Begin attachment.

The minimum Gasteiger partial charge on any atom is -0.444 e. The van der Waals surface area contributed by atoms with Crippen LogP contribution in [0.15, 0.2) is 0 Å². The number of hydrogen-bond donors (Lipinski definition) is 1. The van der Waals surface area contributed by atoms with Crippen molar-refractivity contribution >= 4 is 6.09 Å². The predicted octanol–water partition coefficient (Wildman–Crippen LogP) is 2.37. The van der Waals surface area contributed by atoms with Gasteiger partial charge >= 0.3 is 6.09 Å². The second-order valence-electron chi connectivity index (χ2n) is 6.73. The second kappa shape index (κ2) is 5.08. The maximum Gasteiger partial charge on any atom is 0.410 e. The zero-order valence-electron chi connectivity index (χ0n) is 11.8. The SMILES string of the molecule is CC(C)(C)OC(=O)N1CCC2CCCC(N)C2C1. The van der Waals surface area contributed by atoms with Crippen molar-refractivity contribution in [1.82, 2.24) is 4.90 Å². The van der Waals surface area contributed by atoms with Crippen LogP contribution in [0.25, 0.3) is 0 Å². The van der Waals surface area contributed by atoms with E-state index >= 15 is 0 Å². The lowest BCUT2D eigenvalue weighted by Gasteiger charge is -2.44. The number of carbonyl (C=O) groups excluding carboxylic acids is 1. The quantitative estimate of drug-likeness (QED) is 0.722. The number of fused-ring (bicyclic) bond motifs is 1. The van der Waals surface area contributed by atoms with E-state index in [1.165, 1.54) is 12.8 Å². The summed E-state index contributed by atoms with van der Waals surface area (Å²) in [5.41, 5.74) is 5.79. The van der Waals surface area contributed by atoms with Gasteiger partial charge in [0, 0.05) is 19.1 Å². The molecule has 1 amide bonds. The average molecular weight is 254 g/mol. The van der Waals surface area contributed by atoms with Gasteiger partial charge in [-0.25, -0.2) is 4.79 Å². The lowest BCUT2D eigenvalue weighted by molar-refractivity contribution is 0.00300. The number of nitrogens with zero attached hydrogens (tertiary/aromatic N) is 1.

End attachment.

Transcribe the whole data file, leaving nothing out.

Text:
The minimum Gasteiger partial charge on any atom is -0.444 e. The van der Waals surface area contributed by atoms with Crippen LogP contribution in [0.15, 0.2) is 0 Å². The number of hydrogen-bond donors (Lipinski definition) is 1. The van der Waals surface area contributed by atoms with Crippen molar-refractivity contribution >= 4 is 6.09 Å². The predicted octanol–water partition coefficient (Wildman–Crippen LogP) is 2.37. The van der Waals surface area contributed by atoms with Gasteiger partial charge >= 0.3 is 6.09 Å². The second-order valence-electron chi connectivity index (χ2n) is 6.73. The second kappa shape index (κ2) is 5.08. The maximum Gasteiger partial charge on any atom is 0.410 e. The zero-order valence-electron chi connectivity index (χ0n) is 11.8. The SMILES string of the molecule is CC(C)(C)OC(=O)N1CCC2CCCC(N)C2C1. The van der Waals surface area contributed by atoms with Crippen molar-refractivity contribution in [1.82, 2.24) is 4.90 Å². The van der Waals surface area contributed by atoms with Crippen LogP contribution in [0.25, 0.3) is 0 Å². The van der Waals surface area contributed by atoms with E-state index >= 15 is 0 Å². The lowest BCUT2D eigenvalue weighted by Gasteiger charge is -2.44. The number of carbonyl (C=O) groups excluding carboxylic acids is 1. The quantitative estimate of drug-likeness (QED) is 0.722. The number of fused-ring (bicyclic) bond motifs is 1. The van der Waals surface area contributed by atoms with E-state index in [1.165, 1.54) is 12.8 Å². The summed E-state index contributed by atoms with van der Waals surface area (Å²) in [5.41, 5.74) is 5.79. The van der Waals surface area contributed by atoms with Gasteiger partial charge in [0, 0.05) is 19.1 Å². The molecule has 1 amide bonds. The average molecular weight is 254 g/mol. The van der Waals surface area contributed by atoms with Gasteiger partial charge in [-0.25, -0.2) is 4.79 Å². The lowest BCUT2D eigenvalue weighted by molar-refractivity contribution is 0.00300. The number of nitrogens with zero attached hydrogens (tertiary/aromatic N) is 1.